As of October 2013 the number of exonerations documented in the United States was 1,228.
Exonerations nationwide are documented in The National Registry of Exonerations, which is a joint project of the Michigan Law School and Northwestern University School of Law. The registry is a searchable and detailed database of information about those who have been exonerated from prison in the United States.
Samuel R. Gross, law professor at the University of Michigan School of Law , and Rob Warden, executive director of The Center on Wrongful Convictions at Northwestern School of Law, began reviewing data on exonerations in the United States in 1989.
In 2012, with the help of law student Michael Shaffer and many other volunteers, they published a comprehensive review of exonerations on a national scale and launched the website for the National Registry of Exonerations.
The report contains extensive research data from 1989 to 2012. The three help to define and clarify exonerations and the processes behind them. The report also significantly explained in large detail reasons for wrongful convictions. Here are some excerpts from the inaugural report from The National Registry of Exonerations.
“DNA exonerations also take longer than non-DNA exonerations; the median time from conviction is 14.9 years compared to 7.8 years. This is true for homicide cases, where the median time is 15 years with DNA and 11.9 years without; for sexual assault cases, where the comparable numbers are 14.6 years and 7.1 years; and for child sex abuse exonerations, where the median times are 17 years with DNA and 5.9 without DNA.”
“The 873 exonerations in the Registry come from 43 states, the District of Columbia, the Commonwealth of Puerto Rico, 19 federal districts, and the military. They are very unevenly distributed by state, and especially when broke down by county. This suggests we are missing many cases – both innocent defendants from jurisdictions where exonerations are vanishingly rare, and exonerated defendants whose cases have received little or no public attention.”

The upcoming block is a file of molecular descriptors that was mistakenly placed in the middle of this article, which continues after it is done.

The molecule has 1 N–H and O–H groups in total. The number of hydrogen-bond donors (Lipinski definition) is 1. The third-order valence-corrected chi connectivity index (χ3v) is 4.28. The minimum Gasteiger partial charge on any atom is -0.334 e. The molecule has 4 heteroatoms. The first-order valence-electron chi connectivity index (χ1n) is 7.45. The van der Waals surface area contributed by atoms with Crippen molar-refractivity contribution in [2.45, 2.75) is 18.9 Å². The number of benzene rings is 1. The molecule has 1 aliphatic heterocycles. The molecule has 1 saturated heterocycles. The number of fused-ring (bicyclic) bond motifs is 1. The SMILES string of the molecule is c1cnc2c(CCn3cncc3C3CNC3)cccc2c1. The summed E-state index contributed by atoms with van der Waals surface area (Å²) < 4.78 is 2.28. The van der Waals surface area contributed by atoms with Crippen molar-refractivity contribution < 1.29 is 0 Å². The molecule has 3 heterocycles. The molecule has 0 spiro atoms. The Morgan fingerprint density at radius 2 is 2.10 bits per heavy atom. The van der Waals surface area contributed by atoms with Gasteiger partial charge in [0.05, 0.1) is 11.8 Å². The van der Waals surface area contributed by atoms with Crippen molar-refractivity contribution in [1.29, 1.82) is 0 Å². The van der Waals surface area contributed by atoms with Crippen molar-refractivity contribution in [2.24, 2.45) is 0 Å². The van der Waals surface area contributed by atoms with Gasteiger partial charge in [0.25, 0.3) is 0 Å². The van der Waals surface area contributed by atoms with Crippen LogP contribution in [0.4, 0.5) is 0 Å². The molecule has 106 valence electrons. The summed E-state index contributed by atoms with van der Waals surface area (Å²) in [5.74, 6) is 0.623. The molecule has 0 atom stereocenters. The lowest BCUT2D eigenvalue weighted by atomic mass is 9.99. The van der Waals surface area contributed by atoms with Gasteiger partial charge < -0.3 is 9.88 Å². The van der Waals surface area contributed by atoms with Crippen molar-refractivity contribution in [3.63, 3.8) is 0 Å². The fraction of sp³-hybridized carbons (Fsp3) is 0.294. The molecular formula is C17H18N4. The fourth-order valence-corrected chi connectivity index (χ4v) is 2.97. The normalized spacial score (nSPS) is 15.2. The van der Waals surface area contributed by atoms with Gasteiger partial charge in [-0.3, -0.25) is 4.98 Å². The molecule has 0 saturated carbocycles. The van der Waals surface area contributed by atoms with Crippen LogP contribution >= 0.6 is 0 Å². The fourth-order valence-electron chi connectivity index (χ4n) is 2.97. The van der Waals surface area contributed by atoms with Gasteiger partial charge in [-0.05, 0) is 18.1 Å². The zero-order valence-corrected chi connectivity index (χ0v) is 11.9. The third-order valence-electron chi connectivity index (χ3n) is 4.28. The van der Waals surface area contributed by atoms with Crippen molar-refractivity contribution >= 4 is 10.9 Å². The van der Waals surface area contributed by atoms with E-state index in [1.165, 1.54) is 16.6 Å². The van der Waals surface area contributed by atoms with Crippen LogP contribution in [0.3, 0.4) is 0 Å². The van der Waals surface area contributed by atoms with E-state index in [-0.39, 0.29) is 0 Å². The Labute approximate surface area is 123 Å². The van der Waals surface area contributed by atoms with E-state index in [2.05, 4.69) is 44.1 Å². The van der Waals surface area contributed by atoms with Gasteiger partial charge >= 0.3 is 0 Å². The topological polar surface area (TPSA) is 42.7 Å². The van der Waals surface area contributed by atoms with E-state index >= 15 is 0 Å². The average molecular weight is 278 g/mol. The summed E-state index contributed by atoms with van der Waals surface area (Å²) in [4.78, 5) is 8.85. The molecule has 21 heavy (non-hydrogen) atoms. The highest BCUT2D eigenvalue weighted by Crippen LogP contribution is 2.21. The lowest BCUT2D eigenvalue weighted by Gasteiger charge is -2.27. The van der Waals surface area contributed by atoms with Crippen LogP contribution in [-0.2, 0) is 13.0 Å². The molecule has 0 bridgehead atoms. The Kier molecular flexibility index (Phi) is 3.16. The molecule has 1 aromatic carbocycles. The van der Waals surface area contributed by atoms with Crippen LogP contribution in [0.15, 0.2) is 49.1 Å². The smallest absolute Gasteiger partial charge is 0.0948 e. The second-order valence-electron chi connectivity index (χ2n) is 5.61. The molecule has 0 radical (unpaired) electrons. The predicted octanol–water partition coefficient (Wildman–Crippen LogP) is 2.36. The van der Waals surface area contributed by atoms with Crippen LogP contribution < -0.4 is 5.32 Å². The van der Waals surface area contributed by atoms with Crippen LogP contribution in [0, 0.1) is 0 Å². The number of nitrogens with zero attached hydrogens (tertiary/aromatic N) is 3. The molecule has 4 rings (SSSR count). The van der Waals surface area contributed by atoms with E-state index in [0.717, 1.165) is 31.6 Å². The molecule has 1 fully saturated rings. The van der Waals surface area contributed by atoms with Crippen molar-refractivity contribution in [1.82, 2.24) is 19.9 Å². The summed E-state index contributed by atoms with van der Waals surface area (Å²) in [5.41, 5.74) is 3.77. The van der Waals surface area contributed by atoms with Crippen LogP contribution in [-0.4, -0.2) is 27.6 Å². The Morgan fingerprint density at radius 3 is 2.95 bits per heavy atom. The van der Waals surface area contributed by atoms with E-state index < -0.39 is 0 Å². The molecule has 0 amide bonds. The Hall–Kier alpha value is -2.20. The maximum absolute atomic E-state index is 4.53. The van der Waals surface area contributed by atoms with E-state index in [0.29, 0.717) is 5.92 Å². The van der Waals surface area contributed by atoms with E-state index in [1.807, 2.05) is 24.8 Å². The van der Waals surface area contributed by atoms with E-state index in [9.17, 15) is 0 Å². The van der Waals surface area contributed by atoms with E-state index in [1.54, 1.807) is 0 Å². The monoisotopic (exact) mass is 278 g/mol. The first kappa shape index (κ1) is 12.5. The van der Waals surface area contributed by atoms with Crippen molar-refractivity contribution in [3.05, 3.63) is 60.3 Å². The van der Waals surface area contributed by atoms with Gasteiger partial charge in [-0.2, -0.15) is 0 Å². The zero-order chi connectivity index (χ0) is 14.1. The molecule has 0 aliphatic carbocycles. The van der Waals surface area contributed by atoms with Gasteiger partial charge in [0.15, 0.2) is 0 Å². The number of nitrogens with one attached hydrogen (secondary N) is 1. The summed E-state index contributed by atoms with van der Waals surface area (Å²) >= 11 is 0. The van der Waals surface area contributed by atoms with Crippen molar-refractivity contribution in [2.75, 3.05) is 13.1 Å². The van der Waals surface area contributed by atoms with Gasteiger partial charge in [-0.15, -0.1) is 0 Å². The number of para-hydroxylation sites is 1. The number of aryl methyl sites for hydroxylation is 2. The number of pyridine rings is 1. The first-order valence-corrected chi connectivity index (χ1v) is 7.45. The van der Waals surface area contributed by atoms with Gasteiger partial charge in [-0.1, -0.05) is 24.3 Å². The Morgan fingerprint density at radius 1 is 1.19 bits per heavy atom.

Along with detailing information regarding DNA testing for exonerations and national data, Gross and Ward explain the types of situations that may lead to wrongful incarceration. These situations are many and varied though common themes tie them together. Some of the most egregious wrongful convictions stem from official misconduct on behalf of law enforcement or the courts.
“The range of misconduct is very large. It includes flagrantly abusive investigative practices that produce the types of false evidence we have discussed: committing or procuring perjury; torture; threats or other highly coercive interrogations; threatening or lying to eyewitnesses; forensic fraud. At the far end, it includes framing innocent suspects for crimes that never occurred. The most common serious form of official misconduct is concealing exculpatory evidence from the defendant and the court.”
The average number of exonerations has grown by about 220 cases per year. The website is an invaluable resource that is intuitively designed and makes searching out exonerees a simple task. The website allows the user to search using name, exoneration date, contributing factors to exoneration, location, and status. The website also provides relatively short biographies of those profiled and their history regarding their exoneration.